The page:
From the live clips I’ve seen on-line so far, and from your show in Leeds on the first night of your tour, I get the impression you’re a band who thrive on playing live: is this the case, and what does playing live mean for you?

You get such a different atmosphere from playing live than a recording, the energy is something that you can’t expel to your fans from playing in a studio – I think anyway – it’s an experience you can only share to a live audience. Also, I love meeting people that like our music!

Weekend Recovery 2

What’s in the pipeline for Weekend Recovery once you’re done with the tour?

Well, we’re supporting Skinny Girl Diet, which I’m super amped about, then it’s back in the studio I imagine, and then take over the world!

No two ways about it: Skinny Girl Diet is an ace support to bag. And I always say that ubiquity is the key to world domination.

It totally is! Yes, we’re supporting them at the Lady Luck on 30th March, which is funnily enough where we supported HOG.

It’s funny what goes around comes around, and perhaps this is fate. Weekend Recovery aren’t only a hard-grafting band, but a band who are intent on driving their own career path and making their own luck. Armed with a bunch of killer tunes and a go get ‘em attitude, if ever a band did deserve world domination, it’s Weekend Recovery.

‘Don’t Try And Stop Me’ is out now.

Christopher Nosnibor

Doing what I do, I get to hear a lot of music. I’m talking 30 or so CDs in the mail each week, and at least twice that in terms of emails offering downloads and streams. It might sound glamourous, but actually, with time, it gets increasingly dull. So many dull, derivative bands, all being hailed by their PR and labels or themselves as the next big thing, the most exciting band to emerge in a decade or whatever. On first hearing ‘Sick’ by Mannequin Death Squad, I found myself getting properly excited for the first time in a while.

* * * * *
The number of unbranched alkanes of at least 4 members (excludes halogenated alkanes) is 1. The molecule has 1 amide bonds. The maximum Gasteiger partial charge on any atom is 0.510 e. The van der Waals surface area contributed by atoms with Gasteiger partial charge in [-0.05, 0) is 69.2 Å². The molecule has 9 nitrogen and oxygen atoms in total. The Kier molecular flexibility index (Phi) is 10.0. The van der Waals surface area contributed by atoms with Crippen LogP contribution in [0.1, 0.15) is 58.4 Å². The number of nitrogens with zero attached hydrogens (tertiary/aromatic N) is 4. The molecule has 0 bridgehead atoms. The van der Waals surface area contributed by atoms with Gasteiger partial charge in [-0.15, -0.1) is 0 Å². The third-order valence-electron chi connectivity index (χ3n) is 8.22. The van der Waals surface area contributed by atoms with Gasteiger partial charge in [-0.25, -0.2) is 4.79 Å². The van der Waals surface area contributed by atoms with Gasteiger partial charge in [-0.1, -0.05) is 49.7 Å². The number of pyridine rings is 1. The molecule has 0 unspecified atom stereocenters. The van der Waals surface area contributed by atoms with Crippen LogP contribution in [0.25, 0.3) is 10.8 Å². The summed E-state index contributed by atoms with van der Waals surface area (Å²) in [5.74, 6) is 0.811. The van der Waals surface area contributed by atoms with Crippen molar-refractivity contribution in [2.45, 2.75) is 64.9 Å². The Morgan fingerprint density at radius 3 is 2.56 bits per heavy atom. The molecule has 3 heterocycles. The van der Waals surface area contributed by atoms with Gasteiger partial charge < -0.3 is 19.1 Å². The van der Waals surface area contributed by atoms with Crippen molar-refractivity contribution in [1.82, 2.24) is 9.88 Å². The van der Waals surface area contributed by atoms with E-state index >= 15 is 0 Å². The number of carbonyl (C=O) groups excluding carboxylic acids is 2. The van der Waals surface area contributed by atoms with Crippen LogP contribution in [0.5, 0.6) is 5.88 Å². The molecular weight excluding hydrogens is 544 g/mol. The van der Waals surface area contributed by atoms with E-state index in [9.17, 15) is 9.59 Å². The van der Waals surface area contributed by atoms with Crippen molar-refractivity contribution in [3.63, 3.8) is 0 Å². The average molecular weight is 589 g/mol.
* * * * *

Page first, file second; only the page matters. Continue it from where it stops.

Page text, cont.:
On meeting the Australian duo, consisting of Daniel Cohn and Elena Velinsky – who surely have one of the best band names around – just before their gig at Santiago in Leeds, as main support to Hora Douse, I was immediately struck not only by how down to earth and thoroughly pleasant the duo are, but by their insuppressible enthusiasm and the fact they’re so genuine. We meet in the downstairs bar of the little venue and sit around a table. The idea is that I’ll do a five to ten-minute quick-fire Q&A, but we end up chatting and talking around stuff instead. El is the ultimate rock chick, sporting a faded Led Zep T-shirt, shades perched on top of her head, and immediately I get a sense that these people were born to do this. They may be about to play to room with a capacity of 100 or so, which looks and feels like someone’s living room, but they’re rock stars irrespective of sales or fanbase. That said, on the strength of tonight’s outing and their Eat Hate Regurgitate mini-album, they won’t be playing venues of this size for long.

I ask them how their first trip to the UK as a touring band has gone so far.

‘Good,’ they both reply without hesitation. ‘I think the Adelphi’s probably been our favourite show so far,’ El expands. ‘It’s a cool, real, dirty venue…’

‘…and a big community,’ Dan adds.

I’ll admit I’m slightly surprised, but then, Hull is a surprising place. It’s not the first place that springs to mind when you’re listing cities with buzzing music scenes, but as the City of Culture for 2017, there does seem to be a lot going on there these days.

‘It’s amazing. It’s a lot like the scene back home in Newcastle,’ Dan says. ‘It’s got a strong community, and big bands…’

‘Everyone takes care of each other, and likes each other’s music and supports each other, it’s cool’ El adds.

They’re archetypal Australians, in many ways: they’re paid back, and say ‘cool’ and ‘awesome’ a lot. They also finish one another’s sentences in a way which shows a real synchronisation and intuition, and I feel that I’m witnessing the key to their music-making in action.

Mannequin Death Squad 1

They’ve been equally impressed by the reception of their shows in London, and in Brighton, at the Hope and Ruin. Their tour has certainly taken them to some of the country’s less obvious cities and venues: not only Hull, but also Scunthorpe… Still, that gig (along with a second Hull date) was supporting Slaves, which a big deal and remarkable exposure for a band with only two singles to their credit. I’m eager to find out about how they scored that slot on their very first trip.